May 13 2009 12:00 AM

Best-selling authors put heads together for smart thrills


One of the most difficult tasks in publishing is for two authors to collaborate on a book. It’s often done for nonfiction, but seldom for fiction, which is what makes authors Lincoln Child and Douglas Preston so unusual, right along with their fictional thrillers.

The authors are known for mixing reality with a little of the paranormal for an entertaining stew, and in their ninth joint outing, “Cemetery Dance,” Preston and Child have woven the ever-popular zombie into their plot. The book’s title refers to the unusual gate of a B-movie zombie, and the terrifying creatures show up early on in this new book.

This book finds the authors’ primary characters, FBI Special Agent Pendergast and New York Police Detective D’Agosta, investigating a series of bizarre murders that, according to witnesses and video, were committed by dead men. It’s not long before the trail leads to an unusual religious cult that practices animal sacrifice and has occupied an outpost in the most rural part of Manhattan since the turn of the last century.

Readers have come to expect some unusual plot lines from Preston and Child, and the source of their ideas may stretch back to a quaint meeting the two had at the American Museum of Natural History in New York. At the time, Preston was writing a column for Natural History magazine, and an editor asked him if he would write a history of the museum. During a nocturnal meeting, Preston showed the editor around the museum. “I gave the editor a tour of the museum at midnight,” Preston said. “I showed him all the best places to which I had access: the dinosaur bone storage room, the collection of 30,000 rats in alcohol, the whale eyeball collection and a lot of other unusual things.”

At about 2 a.m., Preston said his editor turned to him and said, “‘Doug, this is the scariest building in the world. Let’s write a thriller set here.’”

That editor was, of course, Child. “We both discovered we shared the same kind of sick, twisted view of the world,” Preston said.

“Relic,” the first book in their shared series, grew out of that tour.

In addition to the unusual supporting cast of zombies, mythical beasts and aliens, the authors have created enigmatic protagonists, especially Pendergast, D’Agosta, archaeologist Nora Kelly and the everlast ing Constance Greene.

Child said he is partial to the eternally living Greene, who does not appear in “Cemetery Dance.” “I can almost promise you that there will be more novels featuring her and her unusual past,” he said.

In the novel they are working on now, Child said Pendergast’s unknown back-story would be explored. The obviously wealthy, lethal and cerebral detective shows up without any history or explanation. “The [next] book will deal extensively with a mystery that is central to Pendergast’s earlier life,” Child said.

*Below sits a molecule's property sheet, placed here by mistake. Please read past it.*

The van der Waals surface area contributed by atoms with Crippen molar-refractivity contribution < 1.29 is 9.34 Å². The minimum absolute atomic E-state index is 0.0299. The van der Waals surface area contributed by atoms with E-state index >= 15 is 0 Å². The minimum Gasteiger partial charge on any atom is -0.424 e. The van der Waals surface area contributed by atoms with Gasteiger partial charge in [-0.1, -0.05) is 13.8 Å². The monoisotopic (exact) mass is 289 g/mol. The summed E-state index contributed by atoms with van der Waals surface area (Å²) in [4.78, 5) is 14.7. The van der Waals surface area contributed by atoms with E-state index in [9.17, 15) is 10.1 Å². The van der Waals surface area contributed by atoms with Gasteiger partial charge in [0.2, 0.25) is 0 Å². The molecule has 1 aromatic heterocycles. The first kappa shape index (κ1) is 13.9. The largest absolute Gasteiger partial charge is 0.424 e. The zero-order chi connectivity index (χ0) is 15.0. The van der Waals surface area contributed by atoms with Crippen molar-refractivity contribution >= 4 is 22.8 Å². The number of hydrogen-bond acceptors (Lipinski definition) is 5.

The authors admit to drawing generously from characters like Sherlock Holmes in developing Pendergast, but Child said there are also “a half-dozen other fictional characters in him, too.”

Doing all this together is one mean feat, but the hyperkinetic imaginations of Child and Preston make it work. While writing, Preston said the authors first settle on a central theme, twist and idea at the center of the book. “In our current book, it revolves around a dark religious cult connected with the mysterious religion Obeah,” he said. The next step is finding a setting. In “Cemetery Dance,” it’s the last wild forest on Manhattan Island, complete with an old church, which houses the cult’s headquarters.

Preston said he usually takes the job of writing a rough outline, and then he writes “most of the first draft.” “Then Lincoln rewrites it, which makes me furious, and so I rewrite his work, which makes him furious, and we go back and forth,” Preston said. “In the end it’s a process that actually works.”

Another technique the duo uses is what Child calls “metaverse,” a means of populating their books with characters from their other works and giving them influence on each other. This technique keeps you on your toes, while maintaining some familiarity with all the interaction. T

he one obvious supernatural figure yet to appear in a Preston- Child novel is the ubiquitous-as-of-late vampire. Child said there could be a vampire-related thriller in the future, but he also reminded what anyone who has read a book by these New York Times best-sellers already knows: “Our books almost always end up with a scientific explanation for whatever mysterious or seemingly supernatural events that take place,” he said.

And they always keep you guessing, right up till the end.

Lincoln Child & Douglas Preston

of “Cemetery Dance” 5 p.m. Sunday, May 17 Schuler Books & Music,
Meridian Mall, Okemos FREE (517) 349-8840